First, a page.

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"Eugene Andolsek (1921–2008) was an American artistic draughtsman. ...born in Adrian, West Virginia, USA. His mother's homemade quilts and crochet pieces became principal influences for his drawings. In 1953 Andolsek became a stenographer for the Rock Island Railroad. He spent almost every evening for the next 50 years drawing intricately patterned pieces, using basic drawing instruments and graph paper, as a means of diverting his thoughts from worrying about work. He was soon creating abstract compositions of remarkable geometric and chromatic complexity and produced several thousand kaleidoscopic designs. After being made redundant, Andolsek developed an irreversible eye disorder and became almost blind, provoking him to consider suicide...."https://en.wikipedia.org/wiki/Eugene_Andolsek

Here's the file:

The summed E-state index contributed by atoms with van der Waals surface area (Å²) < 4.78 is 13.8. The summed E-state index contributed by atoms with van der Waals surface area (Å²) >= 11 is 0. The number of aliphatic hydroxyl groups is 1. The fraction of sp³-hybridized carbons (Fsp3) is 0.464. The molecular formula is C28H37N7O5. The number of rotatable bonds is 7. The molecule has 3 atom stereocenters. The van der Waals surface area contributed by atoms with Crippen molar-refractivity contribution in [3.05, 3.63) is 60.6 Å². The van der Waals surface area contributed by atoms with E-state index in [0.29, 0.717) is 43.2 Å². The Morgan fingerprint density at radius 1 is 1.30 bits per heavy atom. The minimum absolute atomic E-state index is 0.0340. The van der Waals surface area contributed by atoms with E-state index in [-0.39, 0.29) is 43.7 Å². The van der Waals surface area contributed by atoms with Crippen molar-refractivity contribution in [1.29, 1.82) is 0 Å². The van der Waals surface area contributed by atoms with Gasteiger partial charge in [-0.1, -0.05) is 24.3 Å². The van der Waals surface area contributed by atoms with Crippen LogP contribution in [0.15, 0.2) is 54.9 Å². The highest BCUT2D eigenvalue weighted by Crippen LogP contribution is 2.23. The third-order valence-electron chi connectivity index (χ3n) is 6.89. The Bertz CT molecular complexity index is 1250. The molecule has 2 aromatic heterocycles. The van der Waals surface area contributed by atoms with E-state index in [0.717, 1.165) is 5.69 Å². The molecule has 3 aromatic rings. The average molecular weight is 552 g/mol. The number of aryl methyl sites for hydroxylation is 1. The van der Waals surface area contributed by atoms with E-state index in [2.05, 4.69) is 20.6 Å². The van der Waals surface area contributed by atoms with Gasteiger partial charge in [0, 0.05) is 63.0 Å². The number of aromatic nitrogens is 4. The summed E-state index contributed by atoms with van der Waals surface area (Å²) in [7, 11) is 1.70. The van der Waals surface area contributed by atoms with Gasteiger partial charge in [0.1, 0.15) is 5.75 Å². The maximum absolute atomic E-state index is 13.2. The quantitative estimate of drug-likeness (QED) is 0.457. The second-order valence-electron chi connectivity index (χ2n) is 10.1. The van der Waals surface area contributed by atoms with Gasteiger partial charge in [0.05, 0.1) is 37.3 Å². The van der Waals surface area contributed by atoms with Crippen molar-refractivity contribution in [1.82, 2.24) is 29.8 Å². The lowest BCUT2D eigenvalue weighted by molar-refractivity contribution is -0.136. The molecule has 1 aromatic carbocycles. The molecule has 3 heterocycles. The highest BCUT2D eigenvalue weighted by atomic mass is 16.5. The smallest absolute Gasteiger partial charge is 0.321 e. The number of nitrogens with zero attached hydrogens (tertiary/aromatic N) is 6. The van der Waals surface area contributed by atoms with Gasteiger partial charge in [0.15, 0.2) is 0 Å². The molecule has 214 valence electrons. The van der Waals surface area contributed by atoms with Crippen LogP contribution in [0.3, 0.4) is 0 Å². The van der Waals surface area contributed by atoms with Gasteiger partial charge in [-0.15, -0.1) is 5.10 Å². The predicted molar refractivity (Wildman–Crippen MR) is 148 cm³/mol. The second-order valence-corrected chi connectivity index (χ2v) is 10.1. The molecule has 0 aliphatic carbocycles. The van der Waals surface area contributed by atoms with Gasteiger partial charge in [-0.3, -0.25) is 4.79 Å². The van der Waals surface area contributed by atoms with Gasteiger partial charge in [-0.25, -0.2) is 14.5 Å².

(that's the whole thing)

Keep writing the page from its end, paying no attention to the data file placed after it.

"... A former railroad employee, he lives in a senior citizens' home in Crabtree, Pa., and stopped painting two years ago because of failing eyesight. He has never shown before. He doesn't even consider his sumptuously patterned, labor-intensive colored-ink drawings to be art, and seems to disapprove of anyone who does. The thing is, the work is really good, rich and solid, but also trippy and full of little elegancies, which makes it look very now.
But why, if Mr. Andolsek wasn't thinking art, or audience, did he do what he did for so long, drawing thousands of pictures over 50 years? Because he wanted to, and because he had to, which in his case are more or less the same thing. The act of drawing and painting, he has said, helped to ease a debilitating anxiety that had dogged him all his life. Once he started a drawing, the anxiety lifted. Relief arrived as a state of entrancement.
One minute he'd be sitting at his kitchen table with sheets of graph paper and a pen filled with ink. The next, he'd be aware that hours had passed, and he'd done a drawing. What was the mechanism ... http://www.nytimes.com/2005/09/16/arts/design/the-desire-to-draw-sometimes-a-compulsion.html undefined